Millennial leaders are rising strongly in the nonprofit sector, but like every generation, they lead imperfectly. In this episode, Katie interviews Ashley Sharp, the founder of Dwell with Dignity. Ashley shares why these young leaders are making admirable changes and why they don’t have it all figured out (yet). If you’re a young leader or your nonprofit is looking to recruit fresh talent, listen!
Next-gen leadership is fluid and flexible, whether it’s a flexible work schedule or the notion of collaborating with competitors. Where these millennial nonprofit leaders don’t bend is on values. Ashley even recommends that those entering the sector approach career opportunities with documented values framework. Knowing your worth and what you are and are not willing to negotiate to give you power.
It’s not uncommon for millennial leaders to report to a board of directors comprised of individuals twenty or thirty years older. While there is undoubtedly a little generational friction in those boardrooms, both ends of the age spectrum also can learn from each other. Millennial nonprofit leaders do not have it all figured out. Ashley highlights the need to slow down and delegate as two areas where young leaders can learn from their more senior counterparts.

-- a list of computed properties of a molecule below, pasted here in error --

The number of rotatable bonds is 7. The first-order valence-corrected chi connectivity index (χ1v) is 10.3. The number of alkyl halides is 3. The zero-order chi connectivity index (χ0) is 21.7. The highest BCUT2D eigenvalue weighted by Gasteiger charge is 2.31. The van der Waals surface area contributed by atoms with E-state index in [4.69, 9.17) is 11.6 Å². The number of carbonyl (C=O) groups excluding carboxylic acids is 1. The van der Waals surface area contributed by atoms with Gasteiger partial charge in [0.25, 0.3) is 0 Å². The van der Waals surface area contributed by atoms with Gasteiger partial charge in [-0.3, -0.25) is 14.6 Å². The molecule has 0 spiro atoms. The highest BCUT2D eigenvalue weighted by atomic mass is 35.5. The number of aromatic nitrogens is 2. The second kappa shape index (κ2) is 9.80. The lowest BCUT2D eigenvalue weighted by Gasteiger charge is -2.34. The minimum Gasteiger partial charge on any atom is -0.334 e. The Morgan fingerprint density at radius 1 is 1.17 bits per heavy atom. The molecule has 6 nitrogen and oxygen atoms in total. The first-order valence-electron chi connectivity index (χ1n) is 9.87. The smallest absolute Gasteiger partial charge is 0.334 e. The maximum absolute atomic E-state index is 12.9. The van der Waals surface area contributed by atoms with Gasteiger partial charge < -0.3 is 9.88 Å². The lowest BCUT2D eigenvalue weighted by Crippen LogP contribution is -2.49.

Ashley Sharp has dedicated her career to public service. As the Executive Director of Dwell with Dignity, Ashley has helped the organization reach new heights, including being awarded the Best Place to Donate by D Magazine and attaining national recognition through their innovative Decade of Dignity dining series. She has also served Interfaith Family Services as the Chief Development Officer, was the Manager of Patron Relations at the Nasher Sculpture Center, and worked with the Dallas Symphony Orchestra.
In addition to her professional career, she currently serves on the Mayor’s Star Council as the Engage Dallas Chair, is a graduate of the inaugural class of the UT Austin Lyndon B. Johnson’s Women’s Campaign School, and is a Professor at the University Of Houston, a member of the KERA Community Advisory Board, and is a finalist in the United Way’s Social Innovation Accelerator. Ashley is a past president of the Business Council on the Art’s Leadership Arts Institute and has been part of the International Rescue Committee, Dallas Summer Musicals, and Junior League of Dallas.
She holds a BA in Arts Administration and an MPA in Public Affairs with a concentration in Nonprofit Management, both from the University of Texas at Dallas. Ashley lives in Grand Prairie with her husband and two children.